As It Was

Classics & News: Mon-Fri • 9:30am & 1pm | News & Information: Mon-Fri • 9:57am

Colorful vignettes dedicated to the regional history of Southern Oregon and Northern California. As It Was is an all volunteer effort -- produced by Raymond Scully and narrated by Shirley Patton in partnership with writers from the Southern Oregon Historical Society.

If you have a writing background and would like to submit an As It Was essay for consideration, email your written piece to publicrelations@sohs.org.

A collection of As It Was essays is available in a high-quality paperback book at the JPR Online Store.  Each episode is also available below.

By 1906, doctors were warning women about the liver-mashing hazards of tight corsets.  Trend-setting models in Paris began calling them "instruments of torture" and promoted the "bouncing health" of a woman's unconfined body.  Alternative undergarments and cures soon arrived.

A medical missionary’s son, Dan Bulkley, was born in Thailand and schooled in India and California.

Southern Oregon settlers were fortunate when Moses Williams arrived in 1858 to become the area’s first full time Presbyterian minister.  His parishioners helped build his home on 150 acres he bought on Bear Creek, where the National Guard Armory now stands in Medford, Ore.

The Great Depression brought many settlers to Siskiyou County from the towns, cities, and flatlands of California.  Historian James McNeill has written that people built shelters wherever they could along the streams and rivers, including tar paper-covered bark shanties.

Good roads lead from Grants Pass to the Oregon Caves National Monument, but it wasn’t always that way.  A visitor to the caves in 1919, Howard Rose, described his difficulties getting there for the Ashland Weekly Tidings.

As a child, Myron “Buz” Buswell kept busy making solid-wood model airplanes.  As a teenager in 1938, he obtained his pilot’s license, built his first aircraft and made a solo flight.  During the Second World War, Buswell left Oregon to pilot a B-24J Liberator in the Army Air Corps.

A freight train suddenly separated as it was entering a siding at the Grants Pass Station to make way for a speeding southbound passenger train.  Half the freight cars remained on the main track with a load of dynamite.

John Daggett is best known for establishing the Black Bear Mine along the Salmon River in Siskiyou County.  However, Daggett was more than a miner.

In August 1915, Klamath Falls Mayor J.B. Mason warned motorists to slow down or be arrested and fined.

Imagine a picture of the Jacksonville post office in 1903, with varnished and polished woodwork, oil paintings, engravings, deer antlers on the walls, and spotless linoleum floors.  Envision many hanging flower pots containing “heavy foliaged plants and trailing vines.” Add pots lining the entry way and plants on the clerk’s desk.

Winchester Dam and its ripple-free reservoir offer northbound motorists on Interstate 5 a glimpse of bucolic tranquility as they zip across a bridge and glance down at trees and homes on the reservoir banks.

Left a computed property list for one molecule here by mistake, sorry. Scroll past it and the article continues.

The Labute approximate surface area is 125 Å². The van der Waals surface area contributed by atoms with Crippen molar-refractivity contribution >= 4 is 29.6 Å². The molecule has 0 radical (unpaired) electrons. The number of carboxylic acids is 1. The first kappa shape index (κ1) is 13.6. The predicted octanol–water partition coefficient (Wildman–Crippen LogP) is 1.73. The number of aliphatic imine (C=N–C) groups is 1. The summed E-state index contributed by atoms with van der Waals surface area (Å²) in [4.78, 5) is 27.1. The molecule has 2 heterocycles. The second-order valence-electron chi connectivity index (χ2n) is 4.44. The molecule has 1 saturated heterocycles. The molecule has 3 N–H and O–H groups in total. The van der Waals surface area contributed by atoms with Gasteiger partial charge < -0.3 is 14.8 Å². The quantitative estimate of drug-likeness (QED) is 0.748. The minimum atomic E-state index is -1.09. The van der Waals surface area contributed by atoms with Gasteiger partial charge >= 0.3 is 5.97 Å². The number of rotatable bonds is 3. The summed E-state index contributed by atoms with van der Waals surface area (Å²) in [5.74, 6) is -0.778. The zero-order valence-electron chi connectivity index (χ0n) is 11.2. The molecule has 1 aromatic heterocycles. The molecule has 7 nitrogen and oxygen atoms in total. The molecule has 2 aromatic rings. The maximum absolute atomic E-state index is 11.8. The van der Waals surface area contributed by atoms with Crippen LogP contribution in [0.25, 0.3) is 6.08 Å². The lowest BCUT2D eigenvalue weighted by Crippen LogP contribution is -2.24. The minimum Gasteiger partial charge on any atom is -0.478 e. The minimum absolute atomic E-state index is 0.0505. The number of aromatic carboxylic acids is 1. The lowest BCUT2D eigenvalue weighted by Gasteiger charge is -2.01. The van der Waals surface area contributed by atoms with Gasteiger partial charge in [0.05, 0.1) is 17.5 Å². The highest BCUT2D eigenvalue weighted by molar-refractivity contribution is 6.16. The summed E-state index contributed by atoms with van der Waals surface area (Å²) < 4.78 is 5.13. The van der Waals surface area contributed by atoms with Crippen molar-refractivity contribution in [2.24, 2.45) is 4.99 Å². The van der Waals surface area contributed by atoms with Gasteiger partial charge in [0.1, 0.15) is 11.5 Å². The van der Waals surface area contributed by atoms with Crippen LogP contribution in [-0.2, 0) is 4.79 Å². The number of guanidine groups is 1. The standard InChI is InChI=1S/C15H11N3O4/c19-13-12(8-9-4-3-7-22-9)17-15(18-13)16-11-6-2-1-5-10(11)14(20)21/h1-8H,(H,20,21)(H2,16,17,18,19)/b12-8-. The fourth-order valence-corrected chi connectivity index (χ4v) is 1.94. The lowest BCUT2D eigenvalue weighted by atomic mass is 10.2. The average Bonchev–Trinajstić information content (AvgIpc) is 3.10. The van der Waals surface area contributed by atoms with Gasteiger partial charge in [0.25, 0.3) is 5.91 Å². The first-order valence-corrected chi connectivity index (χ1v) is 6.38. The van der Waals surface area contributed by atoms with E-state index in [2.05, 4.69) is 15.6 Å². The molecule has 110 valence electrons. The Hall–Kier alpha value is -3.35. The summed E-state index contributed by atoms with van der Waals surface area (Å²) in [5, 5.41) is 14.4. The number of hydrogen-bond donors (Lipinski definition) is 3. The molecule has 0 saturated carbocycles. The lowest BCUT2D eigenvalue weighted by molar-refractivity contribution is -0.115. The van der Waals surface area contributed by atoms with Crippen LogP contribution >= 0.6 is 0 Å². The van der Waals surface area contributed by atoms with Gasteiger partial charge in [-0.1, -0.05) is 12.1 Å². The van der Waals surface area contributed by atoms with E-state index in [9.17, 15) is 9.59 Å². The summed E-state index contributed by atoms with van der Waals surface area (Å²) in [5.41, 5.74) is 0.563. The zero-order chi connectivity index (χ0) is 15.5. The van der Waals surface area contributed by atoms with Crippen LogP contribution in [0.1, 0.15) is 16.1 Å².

The strong hands of John Hoerster were tanned and rough with scarred fingers, but those hands were made for fine violins.

Jefferson Public Radio’s As It Was volunteers are deeply saddened to report that their esteemed colleague, Dr. James S. Long, died on Jan. 7, in Roseburg, Ore.  He regularly contributed As It Was stories for years, even writing three of this month’s episodes while battling cancer.

On July 10, 1949, the “Shasta Daylight” set out on its inaugural 713-mile trip from Oakland, Calif., to Portland, Ore.  It was the first diesel-powered train owned by Southern Pacific, the company’s third “Daylight” streamliner, and its only long-distance one. It made the trip in 16 hours, averaging about 45 mph.

When a small warplane rose from a Japanese submarine and dropped incendiary bombs near Brookings, Ore., during World War II, it failed to ignite any forest fires as intended.  However, the bombing, and similar threats on the U.S. west and east coasts, did prompt enhanced U.S. Coast Guard vigilance.

By his own reckoning, John Richard Newton Bell survived 32 Civil War battles as a teen-age private in the Confederate Army before ending up in a Union prisoner-of-war camp.

Churches played an important role in establishing schools in the West.  One of Southern Oregon’s earliest church affiliated schools was the Wilbur Academy, founded in 1854 by Methodist minister James Wilbur.  It prepared students to attend Willamette University in Salem.

Linsy Sisemore remembered plowing his wheat fields in Sams Valley, Ore., during the 1880's.

One hundred years ago The Evening Herald newspaper reported, “All’s quiet in Klamath criminal circles.”  The article’s quaintly worded headline on Nov. 5, 1915, read, “Few Criminals Work in Klamath; City Bastille Almost Empty of Malfactors.”

Soapbox speakers in Grants Pass could usually gather a crowd, but if listeners disliked the speech, the orator could expect more than just an argument.

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